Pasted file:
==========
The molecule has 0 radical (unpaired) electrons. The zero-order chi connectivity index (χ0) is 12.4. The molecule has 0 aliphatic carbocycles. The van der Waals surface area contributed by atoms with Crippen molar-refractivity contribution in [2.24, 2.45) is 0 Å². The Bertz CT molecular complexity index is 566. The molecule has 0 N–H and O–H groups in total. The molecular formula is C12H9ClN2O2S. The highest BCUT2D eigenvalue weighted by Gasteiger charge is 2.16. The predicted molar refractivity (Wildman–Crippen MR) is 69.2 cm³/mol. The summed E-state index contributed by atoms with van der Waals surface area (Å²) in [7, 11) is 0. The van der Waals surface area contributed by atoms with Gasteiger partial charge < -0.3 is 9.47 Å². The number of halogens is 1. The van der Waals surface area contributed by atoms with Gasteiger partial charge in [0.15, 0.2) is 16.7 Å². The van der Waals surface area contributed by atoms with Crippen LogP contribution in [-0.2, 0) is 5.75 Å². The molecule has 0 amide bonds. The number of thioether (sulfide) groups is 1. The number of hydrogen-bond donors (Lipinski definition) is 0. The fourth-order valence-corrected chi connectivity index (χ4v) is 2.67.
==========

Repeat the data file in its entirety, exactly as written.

The molecule has 0 radical (unpaired) electrons. The zero-order chi connectivity index (χ0) is 12.4. The molecule has 0 aliphatic carbocycles. The van der Waals surface area contributed by atoms with Crippen molar-refractivity contribution in [2.24, 2.45) is 0 Å². The Bertz CT molecular complexity index is 566. The molecule has 0 N–H and O–H groups in total. The molecular formula is C12H9ClN2O2S. The highest BCUT2D eigenvalue weighted by Gasteiger charge is 2.16. The predicted molar refractivity (Wildman–Crippen MR) is 69.2 cm³/mol. The summed E-state index contributed by atoms with van der Waals surface area (Å²) in [7, 11) is 0. The van der Waals surface area contributed by atoms with Gasteiger partial charge < -0.3 is 9.47 Å². The number of halogens is 1. The van der Waals surface area contributed by atoms with Gasteiger partial charge in [0.15, 0.2) is 16.7 Å². The van der Waals surface area contributed by atoms with Crippen LogP contribution in [-0.2, 0) is 5.75 Å². The molecule has 0 amide bonds. The number of thioether (sulfide) groups is 1. The number of hydrogen-bond donors (Lipinski definition) is 0. The fourth-order valence-corrected chi connectivity index (χ4v) is 2.67.